I was listening to Diane Rehm this morning, interviewing two writers who penned an Atlantic article about "political correctness" on college campuses (a term they never once tried to define, which I thought bizarre and a blotch on the work of a lawyer and a college professors, two professions where sourcing is vital to publication); and I'm thinking the whole time that one anecdote here and another there doth not a representative picture make.
And then some students at Duke got everybody's attention by objecting to reading the book Fun Home, a graphic novel I've never heard of but which apparently would repay my attention. Why do they object to it? Not just because it includes scenes of "graphic sexuality" (no pun intended, I presume) but because:
Grasso and his peers imply that they’re being bullied when they’re encouraged to read Fun Home.Precisely the kind of "trigger warning" mentality the authors of the Atlantic piece were complaining about.
I hate it when that happens.
Jacob Brogan is right about these students:
Much like Bruce in one of the book’s most famous sequences, they’re choosing to live their lives in narrowly circumscribed circles, willfully blind to the stories unfolding around them.Which is not so much "politically correct" as it is extending adolescence further and further into adulthood, which is something that's been happening since as identified "teenagers" and then decided they could be "juvenile delinquents" and finally came up with the purportedly scientific category of the "teenage brain."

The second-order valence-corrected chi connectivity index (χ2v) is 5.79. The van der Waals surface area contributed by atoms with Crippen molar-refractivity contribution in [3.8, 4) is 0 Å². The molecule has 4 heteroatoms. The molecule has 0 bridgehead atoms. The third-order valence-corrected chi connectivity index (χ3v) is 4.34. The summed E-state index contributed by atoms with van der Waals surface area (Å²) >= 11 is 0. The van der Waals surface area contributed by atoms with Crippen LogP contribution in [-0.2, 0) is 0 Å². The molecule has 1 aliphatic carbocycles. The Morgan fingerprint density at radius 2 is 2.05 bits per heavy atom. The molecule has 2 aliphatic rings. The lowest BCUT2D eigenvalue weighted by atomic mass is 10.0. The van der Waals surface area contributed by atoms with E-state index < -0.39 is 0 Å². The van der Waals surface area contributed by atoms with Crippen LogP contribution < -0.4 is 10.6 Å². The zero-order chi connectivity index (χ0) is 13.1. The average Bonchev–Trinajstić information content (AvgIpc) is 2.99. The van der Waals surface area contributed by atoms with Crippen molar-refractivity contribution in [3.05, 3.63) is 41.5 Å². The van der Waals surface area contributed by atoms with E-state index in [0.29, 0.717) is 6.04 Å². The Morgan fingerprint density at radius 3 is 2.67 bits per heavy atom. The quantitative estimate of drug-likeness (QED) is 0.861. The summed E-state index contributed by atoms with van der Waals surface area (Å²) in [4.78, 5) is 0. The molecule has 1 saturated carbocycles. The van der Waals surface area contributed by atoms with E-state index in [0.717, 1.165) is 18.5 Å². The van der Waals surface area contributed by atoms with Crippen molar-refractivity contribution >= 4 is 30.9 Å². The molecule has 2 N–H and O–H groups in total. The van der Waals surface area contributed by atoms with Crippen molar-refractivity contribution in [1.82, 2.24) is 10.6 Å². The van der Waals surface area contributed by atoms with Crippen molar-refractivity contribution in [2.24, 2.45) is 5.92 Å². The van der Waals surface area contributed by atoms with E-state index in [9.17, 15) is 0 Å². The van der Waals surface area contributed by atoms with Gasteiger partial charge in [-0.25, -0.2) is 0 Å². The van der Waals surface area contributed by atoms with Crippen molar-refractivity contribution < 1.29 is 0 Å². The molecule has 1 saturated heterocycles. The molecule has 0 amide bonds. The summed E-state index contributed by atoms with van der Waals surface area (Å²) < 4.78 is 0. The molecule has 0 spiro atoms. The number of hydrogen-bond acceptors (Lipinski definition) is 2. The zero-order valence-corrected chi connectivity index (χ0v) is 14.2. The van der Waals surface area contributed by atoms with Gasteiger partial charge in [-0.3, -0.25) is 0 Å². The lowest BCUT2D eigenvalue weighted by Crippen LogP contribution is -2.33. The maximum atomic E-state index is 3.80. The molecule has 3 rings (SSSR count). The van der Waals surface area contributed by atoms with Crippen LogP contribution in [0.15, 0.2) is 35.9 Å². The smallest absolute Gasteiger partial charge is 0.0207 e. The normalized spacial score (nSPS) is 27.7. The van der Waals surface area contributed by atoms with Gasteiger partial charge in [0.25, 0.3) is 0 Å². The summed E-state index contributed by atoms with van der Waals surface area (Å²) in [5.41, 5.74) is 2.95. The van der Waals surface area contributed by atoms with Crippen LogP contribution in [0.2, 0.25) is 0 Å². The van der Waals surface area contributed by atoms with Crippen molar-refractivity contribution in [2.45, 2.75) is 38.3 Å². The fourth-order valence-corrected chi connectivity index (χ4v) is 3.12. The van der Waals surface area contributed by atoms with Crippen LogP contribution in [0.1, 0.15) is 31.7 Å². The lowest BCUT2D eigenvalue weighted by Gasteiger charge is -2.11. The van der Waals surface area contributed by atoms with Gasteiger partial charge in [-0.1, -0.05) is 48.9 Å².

And yet science, of course, has nothing to do with culture, and is only concerned with Truth. But I think if we're "coddling" students, it has less to do with "political correctness" and "helicopter parents" than it does with the root notion that childhood is to be protected at all costs, and the upper limits of childhood are to be extended further and further with each generation.
Maybe it has something to do with the fact we seem to be living longer; and we still worship at the fountain of youth culture. At one point "Boomers" were the most important people on the planet; now it's Millenials. It would seem the problem is far more fundamental than how a few identifiable groups are behaving.
The stories I grew up on were warnings about pushing children into college at too young an age, and breaking them with the sudden burdens of adulthood. Now we seem afraid to let them take on the burdens of adulthood at all, and we push them into college while insisting they remain children.
And where it stops, nobody knows.